Together, teams had to tackle various puzzles – from a brain MRI scan jigsaw, to a cypher based on a research paper, to performing a blood spot that magically made the code to a locked case appear – in order to find out the information required to enrol their patient.

Teamwork was key to success

Hard work and determination meant all teams managed to enrol their patient and escape the clinic – all whilst learning about atrial fibrillation and intracerebral haemorrhage along the way!

150 participants enrolled into the PRESTIGE-AF trial

The PRESTIGE-AF trial has officially recruited 150 patients, which is a fantastic achievement and brings us closer to determining the best treatment for patients with atrial fibrillation who have suffered an intracerebral haemorrhage.

A special thank you goes to Dr Bernd Kallmünzer, Manuela Plischke, Anja Schmidt, Katherine Wallner, Petra Burkardt, Stefanie Balk, David Haupenthal and Bastian Volbers from Site 225, Universitätsklinikum Erlangen, who recruited the 150th patient.

We have asked the Principal Investigator, Dr Bernd Kallmünzer, a few questions about the trial:

You have recruited 5 participants to the trial, how have you achieved this?

“Continuous screening, empathic and transparent communication with patients, regular team meetings.”

Why do you think it’s important to offer participation in the trial to all potential patients?

“Decisions on treatment should be based on scientific evidence. PRESTIGE-AF helps to generate evidence on a clinical relevant question.”

Why do you think PRESTIGE-AF is still a relevant and important trial to recruit to?

“Currently available evidence is not sufficient to use OAC after ICH in all patients. The evidence for alternative treatment options (e.g. LAAO) is still weak.”

Engaging young people with stroke research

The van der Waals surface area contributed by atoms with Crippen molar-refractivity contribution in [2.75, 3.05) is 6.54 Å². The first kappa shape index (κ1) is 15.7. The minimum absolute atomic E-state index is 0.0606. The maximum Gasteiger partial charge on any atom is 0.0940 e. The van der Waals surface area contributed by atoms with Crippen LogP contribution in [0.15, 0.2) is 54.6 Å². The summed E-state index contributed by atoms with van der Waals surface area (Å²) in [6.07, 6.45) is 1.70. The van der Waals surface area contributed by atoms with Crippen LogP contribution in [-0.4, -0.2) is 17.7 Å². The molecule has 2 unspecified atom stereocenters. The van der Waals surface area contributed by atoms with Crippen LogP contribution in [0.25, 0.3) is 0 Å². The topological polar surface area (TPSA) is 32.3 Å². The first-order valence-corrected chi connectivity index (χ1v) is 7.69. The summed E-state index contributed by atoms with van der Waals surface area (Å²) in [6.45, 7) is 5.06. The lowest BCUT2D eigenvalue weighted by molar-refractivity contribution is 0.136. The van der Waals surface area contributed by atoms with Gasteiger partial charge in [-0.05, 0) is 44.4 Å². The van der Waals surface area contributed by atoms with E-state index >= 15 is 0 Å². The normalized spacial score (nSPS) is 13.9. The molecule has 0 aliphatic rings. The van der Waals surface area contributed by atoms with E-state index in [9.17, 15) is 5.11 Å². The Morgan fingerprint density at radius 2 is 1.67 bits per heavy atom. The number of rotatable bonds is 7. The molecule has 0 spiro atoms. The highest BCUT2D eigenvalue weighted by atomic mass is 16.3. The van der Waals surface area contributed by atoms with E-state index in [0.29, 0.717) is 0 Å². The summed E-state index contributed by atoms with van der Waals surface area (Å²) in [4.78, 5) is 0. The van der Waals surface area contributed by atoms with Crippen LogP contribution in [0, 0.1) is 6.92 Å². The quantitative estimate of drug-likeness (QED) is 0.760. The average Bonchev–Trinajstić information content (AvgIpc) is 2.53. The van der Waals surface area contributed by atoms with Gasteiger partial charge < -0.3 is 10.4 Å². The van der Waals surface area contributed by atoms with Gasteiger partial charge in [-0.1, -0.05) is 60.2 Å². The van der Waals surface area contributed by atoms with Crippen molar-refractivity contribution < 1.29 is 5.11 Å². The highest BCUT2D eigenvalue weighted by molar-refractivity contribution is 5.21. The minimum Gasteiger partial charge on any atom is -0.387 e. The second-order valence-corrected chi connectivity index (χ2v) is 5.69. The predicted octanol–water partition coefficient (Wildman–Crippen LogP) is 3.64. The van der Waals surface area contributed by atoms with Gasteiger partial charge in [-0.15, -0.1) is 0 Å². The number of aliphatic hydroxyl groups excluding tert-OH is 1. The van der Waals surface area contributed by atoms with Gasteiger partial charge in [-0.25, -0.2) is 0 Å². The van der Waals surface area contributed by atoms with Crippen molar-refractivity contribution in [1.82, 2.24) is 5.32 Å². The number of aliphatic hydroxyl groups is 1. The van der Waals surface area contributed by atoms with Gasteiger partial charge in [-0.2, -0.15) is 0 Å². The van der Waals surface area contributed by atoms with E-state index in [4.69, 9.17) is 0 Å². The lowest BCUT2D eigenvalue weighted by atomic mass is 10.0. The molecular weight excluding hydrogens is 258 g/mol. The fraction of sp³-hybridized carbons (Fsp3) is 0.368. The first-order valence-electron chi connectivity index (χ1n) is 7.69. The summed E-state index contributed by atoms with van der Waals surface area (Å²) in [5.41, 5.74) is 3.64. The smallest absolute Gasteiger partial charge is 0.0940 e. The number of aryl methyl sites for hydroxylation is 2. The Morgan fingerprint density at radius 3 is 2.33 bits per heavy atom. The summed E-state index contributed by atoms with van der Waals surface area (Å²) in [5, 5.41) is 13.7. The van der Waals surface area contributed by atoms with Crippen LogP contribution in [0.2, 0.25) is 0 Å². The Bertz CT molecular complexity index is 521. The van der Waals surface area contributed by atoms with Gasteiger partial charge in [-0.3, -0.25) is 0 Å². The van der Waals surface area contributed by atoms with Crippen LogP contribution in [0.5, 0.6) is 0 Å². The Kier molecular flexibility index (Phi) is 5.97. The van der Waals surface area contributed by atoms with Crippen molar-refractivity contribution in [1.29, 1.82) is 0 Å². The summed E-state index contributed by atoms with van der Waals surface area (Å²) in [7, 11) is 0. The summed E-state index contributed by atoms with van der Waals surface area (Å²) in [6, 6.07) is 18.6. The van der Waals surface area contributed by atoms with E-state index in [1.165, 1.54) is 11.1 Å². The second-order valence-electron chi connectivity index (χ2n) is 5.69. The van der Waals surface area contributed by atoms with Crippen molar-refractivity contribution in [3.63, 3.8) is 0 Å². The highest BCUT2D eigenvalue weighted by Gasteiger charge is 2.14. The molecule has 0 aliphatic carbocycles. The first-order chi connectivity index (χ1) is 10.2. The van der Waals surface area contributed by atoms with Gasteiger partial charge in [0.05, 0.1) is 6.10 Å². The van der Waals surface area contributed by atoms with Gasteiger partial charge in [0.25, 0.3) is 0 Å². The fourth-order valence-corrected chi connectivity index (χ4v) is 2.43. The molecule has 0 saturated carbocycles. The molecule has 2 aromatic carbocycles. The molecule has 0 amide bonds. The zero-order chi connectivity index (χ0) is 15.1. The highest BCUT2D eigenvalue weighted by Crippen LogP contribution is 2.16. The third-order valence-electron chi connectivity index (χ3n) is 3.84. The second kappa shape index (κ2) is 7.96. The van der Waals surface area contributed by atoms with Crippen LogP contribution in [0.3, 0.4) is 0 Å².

Members of the PRESTIGE-AF consortium at Imperial College London recently took part in Imperial’s STEM Futures outreach programme, which looks to engage young people from underrepresented backgrounds in STEM (Science, Technology, Engineering and Mathematics) subjects.

PRESTIGE-AF’s Kirsten Harvey (Clinical Trial Manager), Emily Harvey (Clinical Trial Coordinator) and Harry Jenkins (Science Communication Officer) were joined by 30 16-18 year olds from ethnic minority backgrounds to discuss stroke research.

The session kicked off with an overview of the PRESTIGE-AF project, followed by a quiz titled ‘Stroke: Fact or Fiction’, prompting the students to question how much they really know about the disease and to bust common myths – as well as surprise them with powerful statistics, including the fact that stroke is ranked 2nd on the WHO’s list of leading causes of death globally. Those who got questions right were delighted to receive PRESTIGE-AF brain stress balls, which got everyone keen to give their input.

The students were then organised into groups to take on a creative challenge, tasked with coming up with ideas on how to engage people about stroke research, using the new facts and knowledge they’d gained earlier in the section. They were encouraged to think broadly, and the concepts they came up with showed that they took this to heart, with ideas ranging from TikTok videos featuring celebrities to an immersive exhibition that allowed people to walk inside a giant head that explored the range of effects stroke can cause.

Finally, the team discussed careers with the students, talking about all the different kinds of jobs that are involved in research aside from clinicians and researchers, with Kirsten, Emily and Harry discussing their own careers and how they got to where they are.

It was wonderful to see so many young people engaged and interested in learning more about stroke research, and their passion will continue to be inspiring.

Event: Life After Stroke webinar on intimacy and sex after stroke

The second event in Stroke Alliance for Europe’s #LifeAfterStroke series, this free webinar will explore intimacy and sex after stroke.

This event is taking place on Thursday 20 May at 10:00 – 11:15 (Central European Summer Time), and 09:00 – 10:15 (British Summer Time).

Registration is free and welcome to all. Register via the EventBrite page

Further information

Intimacy and sex are important. However, for many stroke survivors this is an uncomfortable subject with many struggling to come to terms with their ‘new’ body or identity and coping with the implications of this. Additionally, many healthcare professionals do not feel confident or able to talk about sex, or to know how to best advise and support patients or their families.  This session will share insights from several perspectives and suggest how we might begin positive and open conversations about sex. It also underlines the need for greater awareness about sex and intimacy after stroke. 

#LifeAfterStroke is Stroke Alliance for Europe‘s series of interactive webinars focusing on bringing together the life after stroke community to stimulate debate and improve care.